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Networking changes to Windows Server 2003

Apr 07, 20033 mins
Enterprise Applications

* WINS to be included in Windows Server 2003

In our continuing look at what’s new and improved in the upcoming release of Windows Server 2003 today’s focus will be on networking and communications.

Traditional Windows networking based on the Windows Internet Naming Service (WINS) will still be with us in Win 2K3. That’s surprising because WINS is the name service for NetBIOS networks, and NetBIOS saw only limited implementation in Windows 2000 as it was quickly supplanted by the TCP/IP protocol and the DNS.

Although WINS (and NetBIOS) will be included in Windows Server 2003, there will be minimal changes and improvements. Few enterprises will start new NetBIOS implementations although home networking and some workgroup computing may still rely on this very mature (but, alas, nonroutable) technology. The 64-bit versions of Windows Server 2003 also remove support for Novell’s IPX/SPX protocol. Since NetWare pretty much runs on TCP/IP now, anyway, that’s probably a moot point.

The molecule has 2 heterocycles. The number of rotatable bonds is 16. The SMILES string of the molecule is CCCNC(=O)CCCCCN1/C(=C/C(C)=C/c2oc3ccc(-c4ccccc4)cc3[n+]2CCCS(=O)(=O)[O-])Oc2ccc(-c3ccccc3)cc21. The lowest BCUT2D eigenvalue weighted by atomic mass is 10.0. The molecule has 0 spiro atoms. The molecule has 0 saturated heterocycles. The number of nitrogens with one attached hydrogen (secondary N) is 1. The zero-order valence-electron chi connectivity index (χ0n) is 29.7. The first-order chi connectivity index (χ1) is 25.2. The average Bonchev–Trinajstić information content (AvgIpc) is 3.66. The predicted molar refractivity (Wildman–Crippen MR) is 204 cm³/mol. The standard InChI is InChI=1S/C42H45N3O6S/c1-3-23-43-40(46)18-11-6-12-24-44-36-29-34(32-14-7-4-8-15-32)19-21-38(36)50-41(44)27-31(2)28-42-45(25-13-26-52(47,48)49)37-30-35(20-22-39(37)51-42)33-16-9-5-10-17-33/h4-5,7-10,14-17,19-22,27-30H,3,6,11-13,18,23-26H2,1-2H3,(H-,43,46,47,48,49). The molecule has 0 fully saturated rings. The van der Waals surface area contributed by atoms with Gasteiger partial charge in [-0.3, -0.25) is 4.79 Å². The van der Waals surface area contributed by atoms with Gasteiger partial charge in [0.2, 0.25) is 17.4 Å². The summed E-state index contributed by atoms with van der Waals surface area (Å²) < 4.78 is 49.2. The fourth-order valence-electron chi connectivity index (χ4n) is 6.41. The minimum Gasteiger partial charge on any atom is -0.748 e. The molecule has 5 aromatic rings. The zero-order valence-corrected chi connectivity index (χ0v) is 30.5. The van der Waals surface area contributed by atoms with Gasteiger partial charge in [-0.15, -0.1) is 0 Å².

With the move to IP networking based on DNS, the Dynamic Host Control Protocol (DHCP) has come into its own as the best way to assign scarce IP addresses to machines that need them, when they need them. DHCP is also very useful for dynamic networks because moving a cable doesn’t necessarily require that you revisit every desktop to reconfigure its networking specifications. Windows 2000 has a very good DHCP server built-in, and Windows Server 2003 wisely doesn’t change its configuration and operation. The only noticeable change, in fact, is a better-organized snap-in for the Microsoft Management Console (MMC) to make it easier to accomplish necessary tasks.

New protocols are supported as well as new versions of older protocols but there doesn’t seem to be anything that isn’t already supported by Win 2000 that is patched and maintained up to date.

In fact, it may have been the networking and communications area that pundits were looking at when they said Windows Server 2003 was merely an incremental improvement over Windows 2000 Server. Nevertheless, there are many, many small and subtle changes all designed to make administration of Windows Server 2003 easier and more efficient than previous server versions.

There’s a 40-page white paper outlining all of the changes and improvements in the networking area ( which you should download and read. It’s pretty dry stuff and there’s little that will get you excited enough to rush right out and order Windows Server 2003 upgrades for all your servers, but it could make interesting reading on your next long plane flight or on the commuter train on your way home tonight.